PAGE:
Fourteen companies have applied to operate personal mobility device (PMD) sharing services.
The companies vying for the Land Transport Authority's (LTA) device-sharing licence - which will allow them to run fleets of devices like e-scooters - include existing players such as local start-ups Neuron Mobility and Telepod.
New contenders include US company Helbiz and Singapore's Omni Sharing, the major shareholder in failed bike-sharing firm oBike.
Applications for the licence closed on Monday.
The licence caps the number of devices a company can run, and requires the firms to take measures to curb indiscriminate parking.
Two existing bike-sharing operators - local firm Anywheel and China-based Mobike - have also applied for the licence.
The LTA said it will adopt a "conservative approach" in setting the fleet size for the operators.
E-scooter sharing services have taken off internationally in the last two years, with Lime and Bird, both from the US, valued at about US$2 billion (S$2.7 billion) each.
A Telepod spokesman said the company is "confident" it can get the licence, while Neuron Mobility chief executive Zachary Wang said his company had invested very heavily in making its scooters "more regulation friendly".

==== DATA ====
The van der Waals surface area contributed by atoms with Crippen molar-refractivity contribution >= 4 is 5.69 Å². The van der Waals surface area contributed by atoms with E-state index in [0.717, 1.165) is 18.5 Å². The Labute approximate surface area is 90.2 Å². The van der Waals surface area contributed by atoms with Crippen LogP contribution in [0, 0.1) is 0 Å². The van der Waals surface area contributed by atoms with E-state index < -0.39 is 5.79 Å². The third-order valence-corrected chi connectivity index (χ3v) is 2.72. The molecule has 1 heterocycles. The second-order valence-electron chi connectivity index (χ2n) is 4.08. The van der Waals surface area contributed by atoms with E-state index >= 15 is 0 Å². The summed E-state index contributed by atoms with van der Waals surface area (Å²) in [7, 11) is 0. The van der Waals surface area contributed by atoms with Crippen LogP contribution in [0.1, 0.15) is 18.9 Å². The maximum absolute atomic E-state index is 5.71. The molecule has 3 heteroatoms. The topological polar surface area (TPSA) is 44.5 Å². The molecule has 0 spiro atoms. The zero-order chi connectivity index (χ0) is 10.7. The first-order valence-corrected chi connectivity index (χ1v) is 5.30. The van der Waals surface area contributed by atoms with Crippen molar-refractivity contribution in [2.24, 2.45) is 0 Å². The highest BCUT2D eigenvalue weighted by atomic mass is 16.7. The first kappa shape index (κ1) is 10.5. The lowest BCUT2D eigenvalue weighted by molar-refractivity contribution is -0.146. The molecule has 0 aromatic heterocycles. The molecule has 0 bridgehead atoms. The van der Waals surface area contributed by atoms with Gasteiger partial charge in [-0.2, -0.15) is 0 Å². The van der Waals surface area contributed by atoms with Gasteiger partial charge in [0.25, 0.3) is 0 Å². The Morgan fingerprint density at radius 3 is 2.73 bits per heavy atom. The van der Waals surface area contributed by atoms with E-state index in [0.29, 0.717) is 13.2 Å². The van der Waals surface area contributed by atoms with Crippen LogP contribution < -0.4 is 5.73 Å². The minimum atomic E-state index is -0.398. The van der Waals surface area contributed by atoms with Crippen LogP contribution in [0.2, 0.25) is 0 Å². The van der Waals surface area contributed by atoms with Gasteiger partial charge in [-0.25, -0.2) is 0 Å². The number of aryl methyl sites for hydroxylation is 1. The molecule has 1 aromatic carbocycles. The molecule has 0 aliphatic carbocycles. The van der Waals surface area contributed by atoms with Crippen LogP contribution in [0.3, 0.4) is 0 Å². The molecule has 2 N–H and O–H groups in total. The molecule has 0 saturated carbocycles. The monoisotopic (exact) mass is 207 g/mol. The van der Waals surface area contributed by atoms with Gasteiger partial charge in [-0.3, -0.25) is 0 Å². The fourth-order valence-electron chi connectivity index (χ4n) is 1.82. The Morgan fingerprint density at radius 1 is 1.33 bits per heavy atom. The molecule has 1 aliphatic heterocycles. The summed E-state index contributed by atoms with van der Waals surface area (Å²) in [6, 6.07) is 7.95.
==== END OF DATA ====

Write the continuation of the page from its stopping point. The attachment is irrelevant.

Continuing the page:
But National University of Singapore transport lecturer Lee Der Horng wondered if the small-scale operations required by the LTA would be commercially viable.
He also doubted the safety of PMDs, saying: "How many people are really able to safely use them if they have no experience?"
A survey by non-profit magazine Consumer Report this month found that more than 1,500 people had been injured in e-scooter accidents in the US since late 2017 .
Meanwhile, Moov Mobility and Ywise Circle have applied to operate shared bikes under the LTA's bicycle-sharing sandbox licence.
Mobike, whose bike fleet is capped at 25,000, and Anywheel, which operates 1,000 bikes under the sandbox licence, have also applied to expand their fleet sizes.
The outcome of all applications will be known in the second quarter of this year.